Posted 23 months ago
So after about six months of volunteering in the Meals on Wheels production kitchen, I had to conclude that my arthritic hands and ageing back were not conducive to a 5 hour shift of energetic cooking.
But Debbie, manager extraordinaire of the Southern Highlands Meals on Wheels, wouldn’t let me stop there. She immediately started offering me delivery shifts. Eager to help, I signed up for a shift one fine autumn morning. When I pulled up to the delivery station, all I saw was a row of large blue freezer boxes, each accompanied by a clipboard and pen. On the clipboard was a list of names, addresses, phone numbers and specific delivery notes for the clients on my run.
Very different from the production kitchen which has an extraordinary array of fresh food, frozen food, dried food, packaged food staples, et cetera.
Same challenge though...can you find it? enough eggs to make 100 Yorkshire puddings, number 47 on the street that only goes to 40... I reviewed the list and wondered if the addresses were in any kind of organised route. Okay, I loaded my box and my clipboard, set the GPS for the first address and off I went. Oh, is this what’s on the other side of the high school! That was my first delivery discovery, that I would go into corners of the highlands I never knew existed. Excellent!
Triple Check theaddress, triple check the name, grab (after triple checking) the appropriate bag from within the blue freezer box, and knock on the door. My second delivery discovery was that the client never ever fails to smile when they receive their bag of goodies, deserts, salads, main meals, or the special customised combo. As autumn progressed to winter, those smiles became more welcoming to keep me warm.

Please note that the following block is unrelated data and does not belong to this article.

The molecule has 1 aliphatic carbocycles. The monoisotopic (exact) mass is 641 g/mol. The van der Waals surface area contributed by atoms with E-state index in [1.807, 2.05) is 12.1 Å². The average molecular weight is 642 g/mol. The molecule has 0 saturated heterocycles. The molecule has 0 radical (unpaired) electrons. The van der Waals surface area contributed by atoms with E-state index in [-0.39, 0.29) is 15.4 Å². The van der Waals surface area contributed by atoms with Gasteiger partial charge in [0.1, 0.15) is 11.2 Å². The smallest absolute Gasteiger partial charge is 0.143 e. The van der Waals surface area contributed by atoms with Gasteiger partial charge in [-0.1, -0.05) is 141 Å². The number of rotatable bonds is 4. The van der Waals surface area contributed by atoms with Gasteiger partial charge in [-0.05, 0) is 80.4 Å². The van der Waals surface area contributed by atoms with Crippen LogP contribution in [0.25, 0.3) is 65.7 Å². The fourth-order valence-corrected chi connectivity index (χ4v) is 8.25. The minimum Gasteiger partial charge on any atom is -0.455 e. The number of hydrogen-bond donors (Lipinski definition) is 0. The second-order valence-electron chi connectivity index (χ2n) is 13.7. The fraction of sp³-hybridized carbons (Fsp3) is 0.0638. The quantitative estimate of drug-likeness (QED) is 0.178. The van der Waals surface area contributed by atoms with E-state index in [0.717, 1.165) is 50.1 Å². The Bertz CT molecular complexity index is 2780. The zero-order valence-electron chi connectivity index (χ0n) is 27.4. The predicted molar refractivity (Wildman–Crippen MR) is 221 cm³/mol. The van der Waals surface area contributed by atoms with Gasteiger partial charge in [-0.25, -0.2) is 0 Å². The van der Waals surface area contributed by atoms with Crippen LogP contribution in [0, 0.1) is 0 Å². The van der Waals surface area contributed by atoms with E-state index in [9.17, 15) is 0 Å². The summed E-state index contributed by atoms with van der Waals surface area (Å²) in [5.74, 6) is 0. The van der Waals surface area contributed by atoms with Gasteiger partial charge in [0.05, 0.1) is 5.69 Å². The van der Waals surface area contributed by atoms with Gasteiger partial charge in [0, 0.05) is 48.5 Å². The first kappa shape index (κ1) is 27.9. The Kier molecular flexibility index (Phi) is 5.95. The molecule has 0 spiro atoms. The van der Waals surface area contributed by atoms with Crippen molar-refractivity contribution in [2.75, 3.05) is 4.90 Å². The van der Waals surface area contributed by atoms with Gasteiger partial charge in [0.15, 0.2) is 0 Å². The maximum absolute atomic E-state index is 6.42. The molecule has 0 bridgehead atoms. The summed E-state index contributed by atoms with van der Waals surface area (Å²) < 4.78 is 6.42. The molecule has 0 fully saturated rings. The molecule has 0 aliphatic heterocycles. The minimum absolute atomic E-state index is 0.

The morning went on as my first three clients were in the same block of flats, then out to the other side of town, then out to one of the furthermost parts of the southern highlands, and then back to base. Gave back the bag, gave back the clipboard with its list of clients annotated with comments ranging from all good to requires yarn for knitting beanies to didn’t answer phone, didn’t answer knock on the door, no car in the driveway...(all followed up by the beautiful MOW staff).
Discovery three was that the variety of clients is almost as wide as the variety of dishes prepared in the kitchen. Old, young, healthy, infirm, couples, singles, with dog or cat, without...
Then Covid 19 came along. Each clipboard came with a hygiene control protocol, a box of plastic gloves and a bottle of sanitiser. Remember when sanitiser was impossible to find? Thankfully Meals on Wheels did not run out. The number of clients grew not only by the vulnerable people who didn’t want to go out but by the number of volunteers who had become vulnerable and now needed the service they had formerly helped to provide. I started doing different days and different shifts in different locations, Meeting different people. One client asked me to put her delivery on the table on her small patio so we could have contactless delivery. One other invited me to come in and have a coffee before I continued on my way. Once again, the variety of responses to Covid 19 was endless.
And I’d say that’s been a key to my volunteering so far. Variety, which is not surprising when you’re dealing with both food and people. And, as a person who thrives on variety, I hope to be helping Meals on Wheels Southern Highlands for a long time to come.